151531 Assessing the impact of community-based learning among Drexel University master of public health students

Monday, November 5, 2007: 1:30 PM

Augusta M. Villanueva, PhD , School of Public Health, Drexel University, Philadelphia, PA
Mary E. Hovinga, PhD , School of Public Health, Drexel University, Philadelphia, PA
Jonathan L. Cass, MPH , School of Public Health, Drexel University, Philadelphia, PA
Background: Community-based learning (CBL) has gained increasing value in academic public health because of its potential to enhance students' personal and professional development. Assessing its impact on students' perspectives on learning, service, choice of major and collaboration with diverse communities not only informs educators about their performance and needs, but promotes inclusion of pedagogical frameworks for learning beyond traditional curricula. Methods: First- and second-year students completed a survey regarding their CBL. Responses were collected prior to initiating and completing required first-year practicum and second-year culminating community-based master's projects (CBMP), defined in collaboration with community-based agency partners. Combined, these activities totaled 600 hours of hands-on learning per student. Results: Students' self-report of their experiences indicates that the characteristics promoted through CBL include: 1) community awareness; 2) community involvement; 3) service commitment; 4) career development; 5) self-awareness; 6) understanding and application of academic content; 7) sensitivity to diversity; 8) sense of ownership; 9) communication; and 10) valuing of pedagogy of multiple teachers (peer, preceptor, community, faculty). Discussion: Assessment of student outcomes premised upon problem-based learning and service learning is likely to promote continuous disciplinary and cross-disciplinary training, combined with hands-on experiences. Through CBL students acquire disciplinary knowledge and skills, while enhancing oral and written communications including presentation to varied audiences. Real-world public health problems addressed through continuous and increasingly concentrated action can foster team-building and depth of experience while preparing students to master ever more complex tasks. Findings derived from this research will inform future CBL and other MPH curriculum components.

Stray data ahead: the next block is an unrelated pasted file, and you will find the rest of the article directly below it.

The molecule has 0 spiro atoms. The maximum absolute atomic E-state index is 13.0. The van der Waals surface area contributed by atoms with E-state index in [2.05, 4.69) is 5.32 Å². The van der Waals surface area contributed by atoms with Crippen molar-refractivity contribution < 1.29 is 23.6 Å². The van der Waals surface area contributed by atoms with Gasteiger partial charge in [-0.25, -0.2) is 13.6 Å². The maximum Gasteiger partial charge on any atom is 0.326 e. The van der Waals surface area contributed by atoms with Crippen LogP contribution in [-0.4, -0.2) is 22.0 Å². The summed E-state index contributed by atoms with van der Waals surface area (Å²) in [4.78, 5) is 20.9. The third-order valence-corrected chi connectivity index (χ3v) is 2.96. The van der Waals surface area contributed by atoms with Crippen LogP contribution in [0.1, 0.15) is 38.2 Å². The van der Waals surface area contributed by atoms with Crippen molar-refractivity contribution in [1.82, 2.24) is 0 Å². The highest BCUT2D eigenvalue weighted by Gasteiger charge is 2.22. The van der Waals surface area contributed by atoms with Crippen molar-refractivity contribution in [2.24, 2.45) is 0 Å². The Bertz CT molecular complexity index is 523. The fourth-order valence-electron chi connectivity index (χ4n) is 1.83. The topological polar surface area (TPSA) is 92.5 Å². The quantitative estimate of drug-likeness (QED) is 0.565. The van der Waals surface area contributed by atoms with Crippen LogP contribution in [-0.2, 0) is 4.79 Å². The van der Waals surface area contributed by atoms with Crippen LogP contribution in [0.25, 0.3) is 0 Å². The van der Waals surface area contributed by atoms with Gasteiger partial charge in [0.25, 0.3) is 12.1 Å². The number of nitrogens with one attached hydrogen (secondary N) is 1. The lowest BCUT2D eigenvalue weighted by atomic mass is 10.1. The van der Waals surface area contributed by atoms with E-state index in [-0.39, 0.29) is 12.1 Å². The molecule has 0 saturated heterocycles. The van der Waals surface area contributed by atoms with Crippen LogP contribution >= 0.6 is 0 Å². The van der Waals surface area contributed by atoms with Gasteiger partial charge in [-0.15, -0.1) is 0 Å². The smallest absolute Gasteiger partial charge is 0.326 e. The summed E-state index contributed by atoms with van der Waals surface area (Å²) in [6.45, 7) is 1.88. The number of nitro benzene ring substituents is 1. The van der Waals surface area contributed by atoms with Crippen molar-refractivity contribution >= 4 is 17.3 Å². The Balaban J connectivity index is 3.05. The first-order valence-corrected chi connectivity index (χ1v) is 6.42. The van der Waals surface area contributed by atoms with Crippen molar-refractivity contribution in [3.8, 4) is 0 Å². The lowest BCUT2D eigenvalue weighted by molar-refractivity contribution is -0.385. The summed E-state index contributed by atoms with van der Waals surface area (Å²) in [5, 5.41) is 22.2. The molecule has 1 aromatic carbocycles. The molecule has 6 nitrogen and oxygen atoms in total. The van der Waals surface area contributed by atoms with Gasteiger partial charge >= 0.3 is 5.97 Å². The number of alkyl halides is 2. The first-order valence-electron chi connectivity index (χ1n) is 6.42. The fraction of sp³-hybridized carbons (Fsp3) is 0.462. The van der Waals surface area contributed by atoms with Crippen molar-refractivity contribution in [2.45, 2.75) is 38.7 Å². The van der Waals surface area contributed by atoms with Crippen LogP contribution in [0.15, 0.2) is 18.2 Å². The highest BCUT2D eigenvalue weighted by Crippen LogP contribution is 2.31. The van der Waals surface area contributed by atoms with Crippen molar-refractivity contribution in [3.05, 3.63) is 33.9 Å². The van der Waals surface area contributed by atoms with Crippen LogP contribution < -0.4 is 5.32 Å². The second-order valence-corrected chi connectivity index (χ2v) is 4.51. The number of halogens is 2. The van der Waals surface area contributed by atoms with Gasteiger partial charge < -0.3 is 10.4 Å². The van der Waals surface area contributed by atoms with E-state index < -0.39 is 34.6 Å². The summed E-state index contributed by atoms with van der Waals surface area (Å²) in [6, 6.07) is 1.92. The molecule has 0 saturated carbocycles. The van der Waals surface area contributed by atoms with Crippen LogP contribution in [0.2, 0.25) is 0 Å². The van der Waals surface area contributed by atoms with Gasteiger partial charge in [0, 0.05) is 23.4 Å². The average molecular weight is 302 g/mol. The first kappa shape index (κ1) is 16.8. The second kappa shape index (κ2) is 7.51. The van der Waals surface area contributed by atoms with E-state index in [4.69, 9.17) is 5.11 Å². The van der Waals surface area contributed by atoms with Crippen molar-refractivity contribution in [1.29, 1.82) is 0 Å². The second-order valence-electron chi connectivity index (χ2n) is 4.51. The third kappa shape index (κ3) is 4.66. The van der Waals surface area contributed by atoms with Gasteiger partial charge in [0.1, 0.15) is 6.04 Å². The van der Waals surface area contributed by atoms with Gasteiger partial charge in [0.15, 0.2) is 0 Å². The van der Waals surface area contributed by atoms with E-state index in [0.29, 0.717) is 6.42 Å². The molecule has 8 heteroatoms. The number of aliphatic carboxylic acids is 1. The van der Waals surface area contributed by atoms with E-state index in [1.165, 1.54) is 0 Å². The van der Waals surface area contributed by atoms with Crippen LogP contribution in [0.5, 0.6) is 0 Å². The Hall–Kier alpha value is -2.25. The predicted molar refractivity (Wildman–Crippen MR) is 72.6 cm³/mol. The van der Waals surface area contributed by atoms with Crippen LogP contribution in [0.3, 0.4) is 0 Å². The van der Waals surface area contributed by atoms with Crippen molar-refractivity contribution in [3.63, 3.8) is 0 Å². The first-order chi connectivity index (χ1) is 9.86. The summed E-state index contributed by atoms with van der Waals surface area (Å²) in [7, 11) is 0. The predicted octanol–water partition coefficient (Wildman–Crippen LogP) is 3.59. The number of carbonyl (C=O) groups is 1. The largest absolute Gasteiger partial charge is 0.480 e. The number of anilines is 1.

Learning Objectives:
1) Define the rationale for applying problem-based learning pedagogy and service-learning theory in the context of academic public health education; 2) Identify goals and objectives of CBL premised upon problem-based learning pedagogy and service learning theory in the context of public health practice; 3) Describe the conditions that enhance implementation of CBL in graduate public health education including a description of essential student characteristics and attributes as well as environmental conditions; and 4) Discuss the potential for replication and enhancement of the described CBL model within and across graduate public health education programs in the U.S. and elsewhere.

Keywords: Public Health Curriculum, Public Health Education

Presenting author's disclosure statement:

Any relevant financial relationships? No
Any institutionally-contracted trials related to this submission?

I agree to comply with the American Public Health Association Conflict of Interest and Commercial Support Guidelines, and to disclose to the participants any off-label or experimental uses of a commercial product or service discussed in my presentation.